In a report published on the https://original.antiwar.com website, “Challenging Hegemony in Latin America”, the expert pointed out that Washington never concealed its intention to exercise hegemony over the hemisphere, set up a fence and tried to prohibit the passage of other countries and abrogated the right to intervene in the internal affairs of nations in the region.
That doctrine is now in question, he said, and the isolation of Cuba and Venezuela, for so long a centerpiece of U.S. hegemony, is being challenged, he stressed.
Snider addressed the policy of other Latin American nations toward Cuba and Venezuela to strengthen relations with what he called rebel nations.
“When the U.S. tried to reinforce the isolation of Cuba and Venezuela by excluding them -along with Nicaragua- from the Summit of the Americas, they triggered a show of solidarity that led to a protest that threatened the legitimacy of the summit, turning it into the “Some Summit of the Americas,” he said.
U.S. hegemony in Latin America is also being challenged by the emerging multipolar world. China has surpassed the United States as South America’s largest trading partner, said Snider, who writes on the analysis of patterns in U.S. foreign policy and history.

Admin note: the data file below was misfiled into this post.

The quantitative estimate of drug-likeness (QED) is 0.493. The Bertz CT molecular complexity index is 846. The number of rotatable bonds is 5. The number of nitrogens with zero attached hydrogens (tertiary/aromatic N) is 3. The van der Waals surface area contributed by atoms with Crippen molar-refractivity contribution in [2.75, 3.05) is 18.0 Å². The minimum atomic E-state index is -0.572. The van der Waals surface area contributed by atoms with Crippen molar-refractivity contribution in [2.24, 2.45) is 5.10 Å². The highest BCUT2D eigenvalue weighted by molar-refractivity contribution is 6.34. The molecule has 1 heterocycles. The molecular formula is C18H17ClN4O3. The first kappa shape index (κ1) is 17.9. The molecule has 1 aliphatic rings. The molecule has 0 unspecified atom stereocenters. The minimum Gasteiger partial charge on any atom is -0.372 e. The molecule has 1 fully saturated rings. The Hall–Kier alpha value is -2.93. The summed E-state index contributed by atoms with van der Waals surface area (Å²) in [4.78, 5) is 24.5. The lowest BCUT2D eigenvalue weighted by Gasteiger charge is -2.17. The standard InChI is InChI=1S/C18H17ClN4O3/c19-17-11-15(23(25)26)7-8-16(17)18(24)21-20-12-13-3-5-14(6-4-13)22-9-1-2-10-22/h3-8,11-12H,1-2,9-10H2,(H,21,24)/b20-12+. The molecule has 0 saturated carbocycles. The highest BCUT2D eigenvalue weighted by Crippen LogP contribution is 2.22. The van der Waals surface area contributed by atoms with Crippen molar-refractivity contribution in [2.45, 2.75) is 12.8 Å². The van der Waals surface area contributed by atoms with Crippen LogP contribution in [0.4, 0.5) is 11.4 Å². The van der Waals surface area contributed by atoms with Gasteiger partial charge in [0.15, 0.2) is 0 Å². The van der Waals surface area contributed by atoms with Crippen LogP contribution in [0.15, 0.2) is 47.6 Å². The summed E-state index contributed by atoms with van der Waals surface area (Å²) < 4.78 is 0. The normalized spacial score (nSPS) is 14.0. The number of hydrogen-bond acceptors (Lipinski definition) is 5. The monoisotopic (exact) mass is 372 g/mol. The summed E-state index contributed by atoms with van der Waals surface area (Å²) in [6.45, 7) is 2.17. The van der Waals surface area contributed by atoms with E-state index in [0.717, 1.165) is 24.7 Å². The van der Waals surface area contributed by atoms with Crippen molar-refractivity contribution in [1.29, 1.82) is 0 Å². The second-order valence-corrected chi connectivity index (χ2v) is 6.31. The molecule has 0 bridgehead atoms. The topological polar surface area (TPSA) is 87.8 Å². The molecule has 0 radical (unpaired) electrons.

Snider highlighted the fact that Mexico is leading a challenge to U.S. hegemony in the Americas, which could soon be joined by Brazil and Colombia, promising, he said, a strategically important triumvirate.
Biden, he noted, has said many times that “Colombia is the cornerstone of U.S. policy in Latin America and the Caribbean.” Brazil is Latin America’s largest economy and most powerful country. Mexico is Latin America’s second largest economy and shares a border with U.S. territory, he noted.
A challenge led by these three nations, and joined by Bolivia, Honduras, Chile, Argentina, Cuba, Venezuela, Nicaragua and others, he stressed, could be a formidable challenge to Washington’s hegemony in the Western Hemisphere.